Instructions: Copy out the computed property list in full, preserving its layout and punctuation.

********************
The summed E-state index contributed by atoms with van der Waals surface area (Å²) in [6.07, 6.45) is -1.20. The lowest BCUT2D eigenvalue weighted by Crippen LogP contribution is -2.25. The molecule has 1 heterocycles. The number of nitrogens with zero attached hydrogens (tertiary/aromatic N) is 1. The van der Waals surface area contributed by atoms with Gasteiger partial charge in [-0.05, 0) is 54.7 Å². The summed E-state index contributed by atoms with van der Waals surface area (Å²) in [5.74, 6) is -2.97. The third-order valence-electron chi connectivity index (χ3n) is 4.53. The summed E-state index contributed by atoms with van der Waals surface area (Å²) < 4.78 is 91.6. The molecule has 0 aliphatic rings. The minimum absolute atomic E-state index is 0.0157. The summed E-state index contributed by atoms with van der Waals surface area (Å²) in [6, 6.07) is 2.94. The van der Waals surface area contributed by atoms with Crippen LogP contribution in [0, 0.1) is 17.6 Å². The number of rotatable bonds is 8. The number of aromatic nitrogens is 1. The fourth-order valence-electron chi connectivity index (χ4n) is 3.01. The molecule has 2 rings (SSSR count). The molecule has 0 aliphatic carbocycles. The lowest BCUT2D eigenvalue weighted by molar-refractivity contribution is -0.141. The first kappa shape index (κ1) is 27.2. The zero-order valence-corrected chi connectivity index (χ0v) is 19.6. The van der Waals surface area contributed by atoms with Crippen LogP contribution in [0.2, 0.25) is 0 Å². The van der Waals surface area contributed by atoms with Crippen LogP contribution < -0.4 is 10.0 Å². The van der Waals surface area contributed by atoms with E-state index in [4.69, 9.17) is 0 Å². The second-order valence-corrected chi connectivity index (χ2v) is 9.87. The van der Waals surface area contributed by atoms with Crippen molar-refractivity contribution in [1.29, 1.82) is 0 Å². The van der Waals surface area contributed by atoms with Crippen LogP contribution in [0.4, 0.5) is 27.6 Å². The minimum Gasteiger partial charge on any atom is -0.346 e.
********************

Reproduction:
The summed E-state index contributed by atoms with van der Waals surface area (Å²) in [6.07, 6.45) is -1.20. The lowest BCUT2D eigenvalue weighted by Crippen LogP contribution is -2.25. The molecule has 1 heterocycles. The number of nitrogens with zero attached hydrogens (tertiary/aromatic N) is 1. The van der Waals surface area contributed by atoms with Gasteiger partial charge in [-0.05, 0) is 54.7 Å². The summed E-state index contributed by atoms with van der Waals surface area (Å²) in [5.74, 6) is -2.97. The third-order valence-electron chi connectivity index (χ3n) is 4.53. The summed E-state index contributed by atoms with van der Waals surface area (Å²) < 4.78 is 91.6. The molecule has 0 aliphatic rings. The minimum absolute atomic E-state index is 0.0157. The summed E-state index contributed by atoms with van der Waals surface area (Å²) in [6, 6.07) is 2.94. The van der Waals surface area contributed by atoms with Crippen LogP contribution in [0, 0.1) is 17.6 Å². The number of rotatable bonds is 8. The number of aromatic nitrogens is 1. The fourth-order valence-electron chi connectivity index (χ4n) is 3.01. The molecule has 2 rings (SSSR count). The molecule has 0 aliphatic carbocycles. The lowest BCUT2D eigenvalue weighted by molar-refractivity contribution is -0.141. The first kappa shape index (κ1) is 27.2. The zero-order valence-corrected chi connectivity index (χ0v) is 19.6. The van der Waals surface area contributed by atoms with Crippen LogP contribution in [0.2, 0.25) is 0 Å². The van der Waals surface area contributed by atoms with Crippen LogP contribution < -0.4 is 10.0 Å². The van der Waals surface area contributed by atoms with E-state index in [4.69, 9.17) is 0 Å². The second-order valence-corrected chi connectivity index (χ2v) is 9.87. The van der Waals surface area contributed by atoms with Crippen molar-refractivity contribution in [1.29, 1.82) is 0 Å². The van der Waals surface area contributed by atoms with Crippen LogP contribution in [0.4, 0.5) is 27.6 Å². The minimum Gasteiger partial charge on any atom is -0.346 e.